An efficient production line depends on minimal downtime, skilled operators and equipment that is running properly for consistent product quality. Automated data collection and analysis can improve all of these variables. Streamlining this data collection throughout the entire production line, that’s the Internet of Things, or IoT systems, which can take an operation to the next level.

“When an entire production line is interconnected, and the appropriate sensors, devices and systems are in place, you have what many people call smart manufacturing,” said David Watson, process engineering subject matter expert, baking and snack, The Austin Co. “The production line becomes capable of collecting, measuring, monitoring and analyzing all critical components and KPIs that would have traditionally been handled by operators.”

This level of data collection and analysis speeds up quality checks and frees up operators to do other tasks. Data can predict when maintenance needs to be done before there’s a need for an emergency shutdown, and adjustments can automatically be made to process parameters to keep product within spec without waste.

“The R.O.I. on many of these systems surpasses traditional analytics, controls and algorithms,” said Brandon Davis, vice-president of operations and general manager, The Austin Co. “With the advancement of artificial intelligence programs, it’s only going to become more and more valuable to have big data. In the future, those production facilities that collect this data along with the tools to use it properly should be the most efficient and effective operations.”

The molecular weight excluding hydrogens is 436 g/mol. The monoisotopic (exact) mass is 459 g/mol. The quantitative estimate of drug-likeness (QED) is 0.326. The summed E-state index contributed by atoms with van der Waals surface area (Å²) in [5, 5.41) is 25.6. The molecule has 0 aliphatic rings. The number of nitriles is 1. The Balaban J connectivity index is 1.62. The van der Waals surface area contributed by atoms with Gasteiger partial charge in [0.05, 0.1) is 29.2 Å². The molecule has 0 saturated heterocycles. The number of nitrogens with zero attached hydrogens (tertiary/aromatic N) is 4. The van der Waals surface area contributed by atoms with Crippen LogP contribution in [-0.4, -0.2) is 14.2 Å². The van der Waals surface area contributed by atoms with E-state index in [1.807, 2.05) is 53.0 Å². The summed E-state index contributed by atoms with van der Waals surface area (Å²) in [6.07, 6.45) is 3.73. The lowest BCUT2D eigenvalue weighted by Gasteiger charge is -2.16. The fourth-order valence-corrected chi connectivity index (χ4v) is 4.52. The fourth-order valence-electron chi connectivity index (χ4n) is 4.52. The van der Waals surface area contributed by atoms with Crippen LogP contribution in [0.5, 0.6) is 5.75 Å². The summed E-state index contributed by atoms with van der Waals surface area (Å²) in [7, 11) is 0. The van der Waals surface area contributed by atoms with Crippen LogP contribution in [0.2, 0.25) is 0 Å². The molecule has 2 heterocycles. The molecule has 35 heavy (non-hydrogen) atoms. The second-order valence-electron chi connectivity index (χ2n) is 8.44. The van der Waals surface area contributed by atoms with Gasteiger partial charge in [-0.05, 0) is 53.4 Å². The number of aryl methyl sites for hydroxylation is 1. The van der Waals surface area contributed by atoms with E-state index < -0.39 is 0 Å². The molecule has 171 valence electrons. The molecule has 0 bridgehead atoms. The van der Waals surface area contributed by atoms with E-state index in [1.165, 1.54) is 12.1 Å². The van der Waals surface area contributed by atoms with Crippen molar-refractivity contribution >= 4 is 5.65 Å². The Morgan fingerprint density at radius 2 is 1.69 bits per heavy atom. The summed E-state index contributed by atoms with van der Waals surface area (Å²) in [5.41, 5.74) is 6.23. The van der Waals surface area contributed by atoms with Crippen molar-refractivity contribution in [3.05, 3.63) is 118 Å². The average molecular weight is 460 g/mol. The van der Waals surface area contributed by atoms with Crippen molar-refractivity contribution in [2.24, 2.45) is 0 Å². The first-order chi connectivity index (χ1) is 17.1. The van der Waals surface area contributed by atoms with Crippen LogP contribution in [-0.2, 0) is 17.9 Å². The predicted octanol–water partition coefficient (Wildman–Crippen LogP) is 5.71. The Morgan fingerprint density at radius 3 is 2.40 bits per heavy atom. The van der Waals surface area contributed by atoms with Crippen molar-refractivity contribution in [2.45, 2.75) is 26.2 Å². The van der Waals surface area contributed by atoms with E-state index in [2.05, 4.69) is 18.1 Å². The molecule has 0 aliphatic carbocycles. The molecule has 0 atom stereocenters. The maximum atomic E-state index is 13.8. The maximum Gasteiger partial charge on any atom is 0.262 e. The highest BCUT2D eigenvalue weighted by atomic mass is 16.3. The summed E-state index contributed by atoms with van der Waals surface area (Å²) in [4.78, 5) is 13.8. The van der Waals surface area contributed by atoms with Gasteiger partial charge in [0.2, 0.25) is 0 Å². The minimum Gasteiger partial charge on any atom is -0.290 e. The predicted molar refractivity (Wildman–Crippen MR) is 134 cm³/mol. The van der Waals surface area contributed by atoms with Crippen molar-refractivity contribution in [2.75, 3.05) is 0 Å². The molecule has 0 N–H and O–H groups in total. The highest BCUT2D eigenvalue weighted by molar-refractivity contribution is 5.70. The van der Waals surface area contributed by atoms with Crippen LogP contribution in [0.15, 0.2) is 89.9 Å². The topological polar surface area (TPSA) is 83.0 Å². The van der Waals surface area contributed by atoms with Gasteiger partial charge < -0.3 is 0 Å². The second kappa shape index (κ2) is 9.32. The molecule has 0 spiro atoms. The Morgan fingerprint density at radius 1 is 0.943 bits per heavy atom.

Integrating the line

Collecting data on a commercial baking production line is not a new concept. Individual machines have had sensors doing this job for years now. Consolidating that data and analyzing it in real time, however, has added value.

“IoT provides the ability for information to be collected through remote sensors and devices and then transmitted via the internet or cloud to an MES or ERP system,” Mr. Watson said. “By monitoring base data management, decisions are quickly made and trends identified, leading to smarter decision-making.”

This data can include temperatures, product flow, levels, motor loads, pressure and even utility usage.

Each piece of equipment often already measures these factors, whether it is dough temperature coming out of the mixer or the amount of steam in an oven. What sets IoT systems apart from standard data collection on individual machines is the fact that it brings it all together.

“The ‘I’ stands for internet, but it’s more about integration,” said Michael Arp, senior automation and controls specialist, Burns & McDonnell. “You’re taking stand-alone machines and making them operate as a system. There can be 10 different machines on a line, and we will have all those integrated into an upper-level MES system for monitoring.”

This integration creates one complete data set for production in its entirety, from raw materials delivery to finished product leaving the warehouse.

“We’re seeing the clients really like the idea of having one cohesive system from a data standpoint,” Mr. Arp said. “It’s huge from a quality control standpoint to be able to trace lots from beginning to end.”

Not only can this information be collected into one integrated data set, but it also can be accessed by different people in different departments and in different locations. The convenience cannot be overstated.